Equilibrium Trade in Automobile Markets

64 Pages Posted: 22 May 2019

See all articles by Kenneth Gillingham

Kenneth Gillingham

Yale University

Fedor Iskhakov

University of New South Wales (UNSW) - ARC Centre of Excellence in Population Ageing Research (CEPAR)

Anders Munk-Nielsen

University of Copenhagen - Department of Economics

John Rust

Department of Economics, Georgetown University

Bertel Schjerning

University of Copenhagen - Department of Economics

Date Written: May 2019

Abstract

We introduce a computationally tractable dynamic equilibrium model of the automobile market where new and used cars of multiple types (e.g. makes/models) are traded by heterogeneous consumers. Prices and quantities are determined endogenously to equate supply and demand for all car types and vintages, along with the ages at which cars are scrapped. The model allows for transactions costs, taxes, flexible specifications of car characteristics, consumer preferences, and heterogeneity. We apply the model to two examples: a revenue-neutral replacement of the new vehicle registration tax with a higher fuel tax and a hypothetical “merger to monopoly” in an oligopolistic new car market. We show substantial gains in consumer welfare from the tax policy change, as well as important effects on government revenues, automobile prices, driving, fuel consumption and CO2 emissions, while the merger leads to substantial welfare losses.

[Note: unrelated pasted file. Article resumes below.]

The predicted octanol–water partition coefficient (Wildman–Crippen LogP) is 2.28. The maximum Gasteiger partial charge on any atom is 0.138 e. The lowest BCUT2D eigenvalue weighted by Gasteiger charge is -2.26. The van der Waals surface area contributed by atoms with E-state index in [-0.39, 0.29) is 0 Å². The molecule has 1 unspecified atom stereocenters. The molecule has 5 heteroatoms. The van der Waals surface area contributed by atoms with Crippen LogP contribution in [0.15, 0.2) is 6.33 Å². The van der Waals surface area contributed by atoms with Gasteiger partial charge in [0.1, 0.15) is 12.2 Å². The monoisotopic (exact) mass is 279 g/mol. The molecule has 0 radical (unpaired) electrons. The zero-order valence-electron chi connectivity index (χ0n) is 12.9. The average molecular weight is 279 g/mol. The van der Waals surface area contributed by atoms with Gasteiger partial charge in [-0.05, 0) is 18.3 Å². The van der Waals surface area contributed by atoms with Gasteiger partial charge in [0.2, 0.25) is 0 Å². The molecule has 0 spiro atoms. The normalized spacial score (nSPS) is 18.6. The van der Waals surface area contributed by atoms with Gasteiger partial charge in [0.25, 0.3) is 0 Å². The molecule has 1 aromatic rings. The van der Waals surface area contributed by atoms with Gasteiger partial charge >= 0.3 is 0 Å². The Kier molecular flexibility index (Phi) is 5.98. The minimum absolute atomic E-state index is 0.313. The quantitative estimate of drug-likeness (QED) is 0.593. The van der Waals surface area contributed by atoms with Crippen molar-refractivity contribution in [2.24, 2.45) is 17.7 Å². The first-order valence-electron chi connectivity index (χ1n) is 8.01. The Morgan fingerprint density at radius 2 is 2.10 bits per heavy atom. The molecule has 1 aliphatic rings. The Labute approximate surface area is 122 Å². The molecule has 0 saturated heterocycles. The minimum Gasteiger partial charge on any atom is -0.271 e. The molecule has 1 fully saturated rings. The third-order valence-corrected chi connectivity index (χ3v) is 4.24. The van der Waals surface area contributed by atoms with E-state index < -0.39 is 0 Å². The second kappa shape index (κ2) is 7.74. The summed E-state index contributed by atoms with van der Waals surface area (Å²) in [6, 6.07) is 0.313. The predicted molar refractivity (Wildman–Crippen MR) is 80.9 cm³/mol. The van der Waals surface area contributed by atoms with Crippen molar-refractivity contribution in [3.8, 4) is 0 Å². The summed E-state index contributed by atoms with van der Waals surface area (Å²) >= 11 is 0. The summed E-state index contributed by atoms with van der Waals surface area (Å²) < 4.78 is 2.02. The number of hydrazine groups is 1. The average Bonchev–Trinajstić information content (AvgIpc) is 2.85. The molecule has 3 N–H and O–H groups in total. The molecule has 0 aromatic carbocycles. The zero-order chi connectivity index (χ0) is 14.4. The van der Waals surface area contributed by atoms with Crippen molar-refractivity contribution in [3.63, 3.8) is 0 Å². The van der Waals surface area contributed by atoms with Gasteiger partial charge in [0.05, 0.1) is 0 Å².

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Suggested Citation

Gillingham, Kenneth and Iskhakov, Fedor and Munk-Nielsen, Anders and Rust, John and Schjerning, Bertel, Equilibrium Trade in Automobile Markets (May 2019). NBER Working Paper No. w25840. Available at SSRN: https://ssrn.com/abstract=3390988

Kenneth Gillingham (Contact Author)

Yale University ( email )

New Haven, CT 06511
United States
203-436-5465 (Phone)

HOME PAGE: http://www.yale.edu/gillingham

Fedor Iskhakov

University of New South Wales (UNSW) - ARC Centre of Excellence in Population Ageing Research (CEPAR) ( email )

Level 6 Central Lobby (enter via East Lobby)
Australian School of Business Building
Sydney, New South Wales NSW 2052
Australia

Anders Munk-Nielsen

University of Copenhagen - Department of Economics ( email )

Øster Farimagsgade 5
Bygning 26
1353 Copenhagen K.
Denmark

John Rust

Department of Economics, Georgetown University ( email )

Washington, DC 20057
United States
1-202-687-6806 (Phone)
1-202-687-6102 (Fax)

Bertel Schjerning

University of Copenhagen - Department of Economics ( email )

Øster Farimagsgade 5
Bygning 26
1353 Copenhagen K.
Denmark

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